Floyd Mayweather and Manny Pacquiao ran the perfect scam, fleecing fans $100 for the privilege of watching what was panned almost universally as a glorified sparring session. Fight of the Century? More like Farce of the Century.
But like every good swindler, Mayweather seems to think if a con was good once, it'll be even better the second time around. How else to explain the report Tuesday that he's "willing" to fight Pacquiao again next year, when Pacquiao's torn-up shoulder has healed.
How big of him.
There's no response yet from the Pacquiao camp, but it's safe to say he's not going to turn down another boatload of cash. That he already appeared to have lost a step before his shoulder turned to hamburger meat hardly matters.
The worst part is that for all the fury there was over Mayweather's unanimous decision Saturday night, boxing fans, big-event enthusiasts and rubberneckers will probably let themselves get suckered again if there's a rematch.
Even after all the griping about the snoozefest — Mayweather is as clinical as a surgeon in the ring, but his defensive game plan is as bland as it is effective — the announcement that Pacquiao fought with a torn rotator cuff will convince some to give them a second chance. Shell out even more for the pay per view the second time around, too.
They are, after all, the two best pound-for-pound boxers of their generation, and any other fight pales in comparison. You can hear the rationalizing now: If not for Pacquiao's bum shoulder, the much-anticipated matchup would have lived up to its hype.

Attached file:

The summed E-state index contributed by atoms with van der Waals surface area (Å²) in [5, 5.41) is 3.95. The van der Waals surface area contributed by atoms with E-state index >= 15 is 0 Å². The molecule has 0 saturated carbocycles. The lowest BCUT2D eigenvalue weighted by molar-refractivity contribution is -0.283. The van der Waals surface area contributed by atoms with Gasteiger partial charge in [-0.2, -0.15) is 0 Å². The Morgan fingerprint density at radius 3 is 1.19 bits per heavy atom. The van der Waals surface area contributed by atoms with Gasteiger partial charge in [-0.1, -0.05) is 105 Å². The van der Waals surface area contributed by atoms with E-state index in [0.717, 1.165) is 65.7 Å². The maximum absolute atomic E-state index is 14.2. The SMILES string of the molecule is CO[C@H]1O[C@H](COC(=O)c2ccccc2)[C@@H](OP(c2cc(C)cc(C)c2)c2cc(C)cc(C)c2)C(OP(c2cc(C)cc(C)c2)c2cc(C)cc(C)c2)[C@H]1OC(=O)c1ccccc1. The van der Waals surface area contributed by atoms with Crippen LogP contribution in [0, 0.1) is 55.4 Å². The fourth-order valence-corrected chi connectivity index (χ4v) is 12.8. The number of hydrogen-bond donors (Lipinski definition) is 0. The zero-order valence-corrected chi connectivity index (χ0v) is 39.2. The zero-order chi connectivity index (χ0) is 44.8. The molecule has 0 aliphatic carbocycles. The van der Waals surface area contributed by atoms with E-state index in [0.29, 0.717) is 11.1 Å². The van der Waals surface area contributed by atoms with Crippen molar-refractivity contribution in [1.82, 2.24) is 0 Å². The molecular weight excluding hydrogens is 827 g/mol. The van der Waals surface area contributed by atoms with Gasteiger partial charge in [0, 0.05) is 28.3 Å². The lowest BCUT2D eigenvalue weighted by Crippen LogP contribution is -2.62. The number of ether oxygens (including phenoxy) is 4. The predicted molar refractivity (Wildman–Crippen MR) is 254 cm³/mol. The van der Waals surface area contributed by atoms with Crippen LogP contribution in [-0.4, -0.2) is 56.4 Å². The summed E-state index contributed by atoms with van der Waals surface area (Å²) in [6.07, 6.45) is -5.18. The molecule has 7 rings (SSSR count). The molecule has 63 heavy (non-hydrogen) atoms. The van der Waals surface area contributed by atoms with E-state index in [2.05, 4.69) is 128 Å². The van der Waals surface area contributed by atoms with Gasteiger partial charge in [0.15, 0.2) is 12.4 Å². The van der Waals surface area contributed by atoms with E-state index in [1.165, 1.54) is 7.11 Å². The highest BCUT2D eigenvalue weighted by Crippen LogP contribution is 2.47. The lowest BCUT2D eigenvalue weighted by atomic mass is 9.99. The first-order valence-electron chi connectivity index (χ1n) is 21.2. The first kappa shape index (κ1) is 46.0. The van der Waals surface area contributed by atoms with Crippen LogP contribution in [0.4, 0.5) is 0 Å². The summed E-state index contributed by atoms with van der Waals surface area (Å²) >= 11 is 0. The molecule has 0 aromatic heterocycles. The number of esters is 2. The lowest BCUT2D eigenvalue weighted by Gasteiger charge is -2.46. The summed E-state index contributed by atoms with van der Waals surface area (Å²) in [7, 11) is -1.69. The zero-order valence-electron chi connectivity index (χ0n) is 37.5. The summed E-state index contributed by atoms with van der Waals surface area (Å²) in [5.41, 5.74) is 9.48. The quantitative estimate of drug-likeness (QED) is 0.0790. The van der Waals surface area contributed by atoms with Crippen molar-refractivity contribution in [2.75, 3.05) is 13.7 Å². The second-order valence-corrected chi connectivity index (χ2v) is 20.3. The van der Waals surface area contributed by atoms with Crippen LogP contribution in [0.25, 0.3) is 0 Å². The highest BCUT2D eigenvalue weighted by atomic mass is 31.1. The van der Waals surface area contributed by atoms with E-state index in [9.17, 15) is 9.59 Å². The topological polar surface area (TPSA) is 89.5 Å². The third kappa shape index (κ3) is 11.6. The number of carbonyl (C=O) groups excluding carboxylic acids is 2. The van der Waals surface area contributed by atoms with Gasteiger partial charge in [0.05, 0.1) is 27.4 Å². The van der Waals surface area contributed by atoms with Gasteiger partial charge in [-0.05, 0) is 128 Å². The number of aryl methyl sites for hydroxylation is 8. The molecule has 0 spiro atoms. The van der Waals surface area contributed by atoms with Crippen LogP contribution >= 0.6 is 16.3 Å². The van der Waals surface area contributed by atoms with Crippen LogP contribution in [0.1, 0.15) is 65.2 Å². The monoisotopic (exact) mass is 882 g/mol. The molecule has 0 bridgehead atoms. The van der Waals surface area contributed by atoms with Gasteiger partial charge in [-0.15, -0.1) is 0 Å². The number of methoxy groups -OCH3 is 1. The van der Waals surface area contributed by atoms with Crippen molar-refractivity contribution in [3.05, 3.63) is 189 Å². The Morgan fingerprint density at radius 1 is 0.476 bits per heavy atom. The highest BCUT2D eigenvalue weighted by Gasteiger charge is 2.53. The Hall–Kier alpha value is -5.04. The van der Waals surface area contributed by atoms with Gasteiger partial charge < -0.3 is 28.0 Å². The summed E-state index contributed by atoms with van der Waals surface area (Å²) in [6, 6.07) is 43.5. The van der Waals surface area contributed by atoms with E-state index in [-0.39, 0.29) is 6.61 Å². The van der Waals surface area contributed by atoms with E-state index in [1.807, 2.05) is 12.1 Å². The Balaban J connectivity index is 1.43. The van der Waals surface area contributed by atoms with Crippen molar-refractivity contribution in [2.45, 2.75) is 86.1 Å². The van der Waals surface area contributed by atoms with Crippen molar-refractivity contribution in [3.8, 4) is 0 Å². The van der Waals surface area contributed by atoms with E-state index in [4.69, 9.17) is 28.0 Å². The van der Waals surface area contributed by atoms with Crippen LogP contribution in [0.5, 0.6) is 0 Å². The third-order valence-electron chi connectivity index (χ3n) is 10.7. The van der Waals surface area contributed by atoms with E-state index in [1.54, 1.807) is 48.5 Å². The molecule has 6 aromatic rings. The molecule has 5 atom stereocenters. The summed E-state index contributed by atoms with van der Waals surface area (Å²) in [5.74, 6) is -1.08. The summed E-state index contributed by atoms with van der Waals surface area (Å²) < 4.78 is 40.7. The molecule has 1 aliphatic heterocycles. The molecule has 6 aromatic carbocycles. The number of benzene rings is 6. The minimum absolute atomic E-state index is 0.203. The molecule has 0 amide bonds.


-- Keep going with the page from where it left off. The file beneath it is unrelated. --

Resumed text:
"Manny should be commended for going through the fight because I certainly wouldn't have done it if I was the boxer," Pacquiao's adviser, Michael Koncz, told USA TODAY Sports on Monday.
But no matter how you try and spin it, this fight occurred five years too late. By the time a rematch would happen, the only bout worth watching between these two would have to be in shuffleboard. Or canasta.
Pacquiao, 36, appeared to be past his prime even before he climbed into the ring with Mayweather as his other interests — he's a congressman in his native Philippines — took precious time away from his training. Of his five other career losses, two came in the last three years.
Mayweather is still in fearsome shape at 38, but he's grown cautious. The entertaining, go-for-broke style of his younger days has been replaced with a strategy designed to ensure victory. He picks his punches carefully, and uses spectacular footwork to prevent opponents from landing repeated blows that would give them momentum.
He, too, has other interests. After floating the possibility of retirement for months, Mayweather set a date Saturday night for his going-away party. There would be one more fight, in September, and then he's done.
Really done. Not like those other two times he retired, only to unretire.
"I've just lost the love of the sport," Mayweather said. "My love and my passion for boxing is not the same, like it once was."
When it comes to Money, though, everything is negotiable. What he says — and does — is subject to his interpretation, liable to be revised at any time. Or in the case of his domestic abuse history, blatantly rewritten.
Sure enough, Mayweather's $100 million check from the Pacquiao bout had barely cleared the bank when ESPN's Stephen A. Smith claimed he'd gotten a text from the boxer saying he'd be interested in a rematch when Pacquiao's shoulder is healed.
But sequels are never as good as the original. Given what a bust the first Mayweather-Pacquiao bout was, even the makers of New Coke would consider this a bad idea.
Mayweather-Pacquiao would have been a great fight once upon a time. The idea that it still could be is nothing more than a fairy tale.